# Looking for what this type of PDE is generally called

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• masaakim
In summary, the conversation discusses a famous, symmetric nonlinear PDE that no one knows how to properly handle. The participants suggest looking for information using keywords like "bilinear," "dual," and "double." They also mention that the PDE involves functions of x and y, with a given function for ρ. The equation is a second-order PDE, and the idea is to find a way to control the solution for ϕ. The method of symmetry group analysis, particularly the work of author Olver, may be helpful in solving the PDE due to its scaling and rotational symmetries. The expert also mentions the possibility of looking into form-invariance under these transformations.
masaakim
TL;DR Summary
(since I'm completely outside this community, please delete this post if someone sees it is inappropriate) We have this type of nicely symmetric very famous nonlinear pde in our area. But no one knows how to handle it properly in general. Suggestions on how it is called in general would be a great help.
We have this type of very famous nicely symmetric pde in our area. However, no one knows how to handle it properly since it is a nonlinear pde.
Suggestions on how it is called in general would help us further googling. I already tried keywords like "bilinear", "dual", "double", but by far could not find any relevant material on the internet.
$$\frac{\partial^2 \phi}{\partial x\partial x}\frac{\partial^2 z}{\partial y\partial y} -2\frac{\partial^2 \phi}{\partial x\partial y}\frac{\partial^2 z}{\partial x\partial y} +\frac{\partial^2 \phi}{\partial y\partial y}\frac{\partial^2 z}{\partial x\partial x} =\rho.$$

##\phi,z## and ##\rho## are functions of ##x## and ##y##. ##\rho## is given (let's say it is simply ##\rho=1##). When ##\phi## is given, then this equation is a second-order pde. With the determinant of the second derivatives of ##\phi## be positive, the second-order pde is elliptic (e.g. Laplace equation). With the determinant of the second derivatives of ##\phi## be negative, the second-order pde is hyperbolic (wave equation).
The idea is to unlock ##\phi## so that we can have more control over the second-order pde.

We are not mathematicians, please be tolerant of inaccurate word choices.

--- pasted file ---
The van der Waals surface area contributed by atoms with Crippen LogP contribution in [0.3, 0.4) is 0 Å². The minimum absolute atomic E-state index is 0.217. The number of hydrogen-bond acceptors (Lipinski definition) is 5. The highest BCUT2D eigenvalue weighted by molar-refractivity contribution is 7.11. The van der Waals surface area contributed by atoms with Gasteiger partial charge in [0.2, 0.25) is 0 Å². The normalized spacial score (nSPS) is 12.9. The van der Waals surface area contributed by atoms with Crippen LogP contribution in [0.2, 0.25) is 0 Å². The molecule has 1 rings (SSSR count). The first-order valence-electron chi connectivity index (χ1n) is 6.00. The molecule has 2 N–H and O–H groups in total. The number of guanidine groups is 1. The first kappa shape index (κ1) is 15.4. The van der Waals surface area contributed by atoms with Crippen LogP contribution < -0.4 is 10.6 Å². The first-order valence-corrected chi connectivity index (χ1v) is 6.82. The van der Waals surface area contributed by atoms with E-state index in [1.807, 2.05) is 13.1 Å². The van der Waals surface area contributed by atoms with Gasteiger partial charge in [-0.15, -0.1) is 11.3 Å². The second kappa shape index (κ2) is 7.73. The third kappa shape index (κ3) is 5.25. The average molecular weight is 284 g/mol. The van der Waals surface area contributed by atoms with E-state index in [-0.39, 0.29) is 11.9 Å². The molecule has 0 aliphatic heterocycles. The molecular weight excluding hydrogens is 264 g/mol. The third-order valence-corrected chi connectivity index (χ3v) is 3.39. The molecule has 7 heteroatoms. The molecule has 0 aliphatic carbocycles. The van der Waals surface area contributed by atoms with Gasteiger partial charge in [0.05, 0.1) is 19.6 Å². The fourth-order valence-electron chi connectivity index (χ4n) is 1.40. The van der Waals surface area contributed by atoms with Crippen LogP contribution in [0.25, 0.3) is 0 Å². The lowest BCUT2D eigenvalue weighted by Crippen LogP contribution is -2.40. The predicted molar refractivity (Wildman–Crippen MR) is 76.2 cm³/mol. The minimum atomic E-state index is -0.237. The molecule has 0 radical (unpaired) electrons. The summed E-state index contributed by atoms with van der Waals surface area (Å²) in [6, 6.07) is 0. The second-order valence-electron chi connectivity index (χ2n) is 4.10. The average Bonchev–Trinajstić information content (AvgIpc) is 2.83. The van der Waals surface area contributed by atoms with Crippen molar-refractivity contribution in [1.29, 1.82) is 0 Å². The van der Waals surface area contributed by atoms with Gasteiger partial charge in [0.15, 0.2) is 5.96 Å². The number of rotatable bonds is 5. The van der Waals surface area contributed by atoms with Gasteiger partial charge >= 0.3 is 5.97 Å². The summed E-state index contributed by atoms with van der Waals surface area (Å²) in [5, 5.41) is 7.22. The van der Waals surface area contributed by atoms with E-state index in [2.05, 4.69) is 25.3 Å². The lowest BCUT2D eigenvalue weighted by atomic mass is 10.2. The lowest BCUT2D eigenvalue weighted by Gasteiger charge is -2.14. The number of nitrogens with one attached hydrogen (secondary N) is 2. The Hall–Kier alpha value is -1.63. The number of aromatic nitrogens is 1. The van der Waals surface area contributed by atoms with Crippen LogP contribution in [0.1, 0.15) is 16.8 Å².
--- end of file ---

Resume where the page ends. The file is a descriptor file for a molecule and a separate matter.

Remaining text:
Thank you!

Last edited:
There is a method for non-linear PDEs which may help called symmetry group analysis. Look for references by the author Olver from Springer publishing. Here it looks like there are some definite scaling symmetries as well as rotational symmetry in the x-y plane. (Not that the solutions will have these symmetries but the equation will be form-invariant under these transformations.)If I have time I'll look at it but I'm going to be quite busy for the next couple of weeks so no promises.

## 1. What is a PDE?

A PDE, or partial differential equation, is a type of mathematical equation that involves multiple variables and their partial derivatives. It is commonly used to describe physical phenomena in fields such as physics, engineering, and economics.

## 2. What is the purpose of a PDE?

The purpose of a PDE is to model and describe the behavior of a system or process in terms of its changing variables. It allows for a more accurate and comprehensive understanding of the system's behavior compared to simpler mathematical equations.

## 3. How is a PDE different from an ordinary differential equation (ODE)?

A PDE involves multiple variables and their partial derivatives, while an ODE only involves one variable and its derivatives. This means that a PDE can describe systems with more complex and interdependent variables, while an ODE is limited to systems with only one independent variable.

## 4. What are some common types of PDEs?

Some common types of PDEs include the heat equation, wave equation, and diffusion equation. These are used to model physical phenomena such as heat transfer, wave propagation, and diffusion processes.

## 5. What is the general name for the type of PDE I am looking for?

The general name for the type of PDE you are looking for is a reaction-diffusion equation. This type of PDE combines both diffusion and reaction processes and is commonly used to model chemical reactions and biological systems.

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